The wood piece, just a few centimetres long, was once kept in the Basilica of Santa Maria Maggiore in Rome. It was handed over earlier this week to the custodian of the Bethlehem church, who said it brought "great honour to believers and pilgrims in the area".
The provenance of ancient relics is often questionable. Still, they are revered by the Christian faithful, among them the coachloads of pilgrims who squeeze through a narrow sandstone entrance in the Church of the Nativity to visit the birth grotto that is its centrepiece.
According to the Custos of the Holy Land for the Catholic church, Francesco Patton, the relic dates back more than 2,000 years and was sent to the Vatican in the 7th century.
Encased in a silver-coloured ornamental table-top stand, the relic was unveiled to the public on Friday at the Notre Dame of Jerusalem Center, before it was taken to Bethlehem on Saturday.
A procession of marching bands greeted the relic as it arrived in Bethlehem. It was placed in Saint Catherine's Church, at the Church of the Nativity compound in Manger Square.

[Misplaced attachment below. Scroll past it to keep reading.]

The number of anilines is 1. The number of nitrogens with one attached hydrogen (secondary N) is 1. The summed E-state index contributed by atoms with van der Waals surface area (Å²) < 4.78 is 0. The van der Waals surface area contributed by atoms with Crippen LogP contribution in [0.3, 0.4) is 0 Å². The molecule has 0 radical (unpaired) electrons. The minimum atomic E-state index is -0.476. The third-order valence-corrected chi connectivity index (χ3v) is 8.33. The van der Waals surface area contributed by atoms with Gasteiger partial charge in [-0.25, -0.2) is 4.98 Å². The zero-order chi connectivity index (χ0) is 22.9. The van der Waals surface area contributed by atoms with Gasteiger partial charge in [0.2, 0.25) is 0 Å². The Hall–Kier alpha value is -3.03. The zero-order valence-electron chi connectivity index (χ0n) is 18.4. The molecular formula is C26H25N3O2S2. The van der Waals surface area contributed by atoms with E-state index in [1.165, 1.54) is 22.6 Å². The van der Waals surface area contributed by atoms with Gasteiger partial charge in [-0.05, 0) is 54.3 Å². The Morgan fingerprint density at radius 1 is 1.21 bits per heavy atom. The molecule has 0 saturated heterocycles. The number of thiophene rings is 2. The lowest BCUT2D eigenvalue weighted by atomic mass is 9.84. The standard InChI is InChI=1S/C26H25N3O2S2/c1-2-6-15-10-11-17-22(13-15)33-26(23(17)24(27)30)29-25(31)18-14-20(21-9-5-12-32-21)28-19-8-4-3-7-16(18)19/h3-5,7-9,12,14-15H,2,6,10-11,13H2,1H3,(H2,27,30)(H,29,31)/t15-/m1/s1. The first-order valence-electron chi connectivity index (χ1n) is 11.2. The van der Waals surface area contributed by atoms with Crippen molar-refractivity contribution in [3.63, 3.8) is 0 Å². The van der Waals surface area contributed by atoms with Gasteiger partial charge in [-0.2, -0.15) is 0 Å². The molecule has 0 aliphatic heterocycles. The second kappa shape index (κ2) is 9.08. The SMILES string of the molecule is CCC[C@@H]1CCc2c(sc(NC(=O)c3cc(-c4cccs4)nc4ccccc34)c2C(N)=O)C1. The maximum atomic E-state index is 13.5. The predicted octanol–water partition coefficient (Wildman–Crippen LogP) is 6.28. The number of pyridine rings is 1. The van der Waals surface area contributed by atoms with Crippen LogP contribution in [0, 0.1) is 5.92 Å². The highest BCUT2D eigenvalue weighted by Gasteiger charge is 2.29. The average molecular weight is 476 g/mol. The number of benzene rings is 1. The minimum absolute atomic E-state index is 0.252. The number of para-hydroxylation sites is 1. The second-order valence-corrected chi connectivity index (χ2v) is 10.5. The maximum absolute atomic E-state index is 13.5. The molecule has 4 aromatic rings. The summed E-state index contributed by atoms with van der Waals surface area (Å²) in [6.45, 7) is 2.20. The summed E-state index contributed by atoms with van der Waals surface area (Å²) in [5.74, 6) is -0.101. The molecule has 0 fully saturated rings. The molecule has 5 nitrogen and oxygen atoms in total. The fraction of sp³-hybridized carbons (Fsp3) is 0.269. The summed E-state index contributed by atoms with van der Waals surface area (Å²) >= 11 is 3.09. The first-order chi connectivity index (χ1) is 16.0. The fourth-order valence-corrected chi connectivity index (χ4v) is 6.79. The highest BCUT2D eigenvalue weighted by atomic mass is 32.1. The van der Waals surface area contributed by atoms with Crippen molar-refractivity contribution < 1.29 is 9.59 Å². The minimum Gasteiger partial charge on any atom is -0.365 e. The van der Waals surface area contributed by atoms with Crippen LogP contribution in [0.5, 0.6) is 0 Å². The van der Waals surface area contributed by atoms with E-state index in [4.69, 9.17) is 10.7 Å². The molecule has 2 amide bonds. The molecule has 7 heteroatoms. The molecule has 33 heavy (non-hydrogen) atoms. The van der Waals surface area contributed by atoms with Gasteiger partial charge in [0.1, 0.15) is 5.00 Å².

"We are proud that part of the manger is back in Bethlehem because we feel that the soul of God is with us more than before," said Chris Gacaman, 53, a Bethlehem homemaker, as she stood outside the church.
Others were a little let down.
"It's a small piece, we thought it would be a bigger piece," said Sandy Shahin Hijazeen, 32. "When we heard that the manger is coming back we thought it would be the whole manger, but then we saw it."
Bethlehem, in the Israeli-occupied West Bank, is usually particularly busy ahead of Christmas on Dec. 25, with tourists and pilgrims flocking to the Biblical city. Christians make up around 1% of the Palestinian population in the West Bank, Gaza Strip and East Jerusalem.